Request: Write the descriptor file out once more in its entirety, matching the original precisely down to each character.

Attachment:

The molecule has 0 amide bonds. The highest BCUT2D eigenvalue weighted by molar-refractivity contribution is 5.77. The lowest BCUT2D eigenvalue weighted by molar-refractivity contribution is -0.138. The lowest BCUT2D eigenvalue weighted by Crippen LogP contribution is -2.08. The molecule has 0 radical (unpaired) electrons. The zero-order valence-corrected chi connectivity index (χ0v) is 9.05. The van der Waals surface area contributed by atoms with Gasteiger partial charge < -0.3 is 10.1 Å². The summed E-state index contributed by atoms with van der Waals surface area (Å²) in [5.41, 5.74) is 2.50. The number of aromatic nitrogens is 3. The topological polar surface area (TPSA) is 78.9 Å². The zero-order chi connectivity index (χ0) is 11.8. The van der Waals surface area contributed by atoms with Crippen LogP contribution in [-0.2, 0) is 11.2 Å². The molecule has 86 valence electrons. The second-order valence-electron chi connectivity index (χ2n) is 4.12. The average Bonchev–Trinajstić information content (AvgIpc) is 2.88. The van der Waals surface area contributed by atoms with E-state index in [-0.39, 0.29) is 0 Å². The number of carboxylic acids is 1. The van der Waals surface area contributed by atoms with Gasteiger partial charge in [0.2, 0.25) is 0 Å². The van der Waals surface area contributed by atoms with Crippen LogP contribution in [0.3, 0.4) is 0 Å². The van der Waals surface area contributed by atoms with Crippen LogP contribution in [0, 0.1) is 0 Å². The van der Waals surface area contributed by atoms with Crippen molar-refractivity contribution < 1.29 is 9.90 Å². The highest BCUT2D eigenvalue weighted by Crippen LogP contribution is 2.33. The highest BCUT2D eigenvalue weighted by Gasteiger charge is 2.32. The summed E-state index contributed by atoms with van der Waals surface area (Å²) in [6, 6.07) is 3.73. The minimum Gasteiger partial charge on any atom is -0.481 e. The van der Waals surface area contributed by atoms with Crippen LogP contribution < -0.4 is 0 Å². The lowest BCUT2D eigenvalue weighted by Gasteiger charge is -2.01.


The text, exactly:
The molecule has 0 amide bonds. The highest BCUT2D eigenvalue weighted by molar-refractivity contribution is 5.77. The lowest BCUT2D eigenvalue weighted by molar-refractivity contribution is -0.138. The lowest BCUT2D eigenvalue weighted by Crippen LogP contribution is -2.08. The molecule has 0 radical (unpaired) electrons. The zero-order valence-corrected chi connectivity index (χ0v) is 9.05. The van der Waals surface area contributed by atoms with Gasteiger partial charge < -0.3 is 10.1 Å². The summed E-state index contributed by atoms with van der Waals surface area (Å²) in [5.41, 5.74) is 2.50. The number of aromatic nitrogens is 3. The topological polar surface area (TPSA) is 78.9 Å². The zero-order chi connectivity index (χ0) is 11.8. The van der Waals surface area contributed by atoms with Crippen LogP contribution in [-0.2, 0) is 11.2 Å². The molecule has 86 valence electrons. The second-order valence-electron chi connectivity index (χ2n) is 4.12. The average Bonchev–Trinajstić information content (AvgIpc) is 2.88. The van der Waals surface area contributed by atoms with E-state index in [-0.39, 0.29) is 0 Å². The number of carboxylic acids is 1. The van der Waals surface area contributed by atoms with Gasteiger partial charge in [0.2, 0.25) is 0 Å². The van der Waals surface area contributed by atoms with Crippen LogP contribution in [0.3, 0.4) is 0 Å². The van der Waals surface area contributed by atoms with Crippen LogP contribution in [0, 0.1) is 0 Å². The van der Waals surface area contributed by atoms with Crippen molar-refractivity contribution < 1.29 is 9.90 Å². The highest BCUT2D eigenvalue weighted by Crippen LogP contribution is 2.33. The highest BCUT2D eigenvalue weighted by Gasteiger charge is 2.32. The summed E-state index contributed by atoms with van der Waals surface area (Å²) in [6, 6.07) is 3.73. The minimum Gasteiger partial charge on any atom is -0.481 e. The van der Waals surface area contributed by atoms with Crippen LogP contribution < -0.4 is 0 Å². The lowest BCUT2D eigenvalue weighted by Gasteiger charge is -2.01.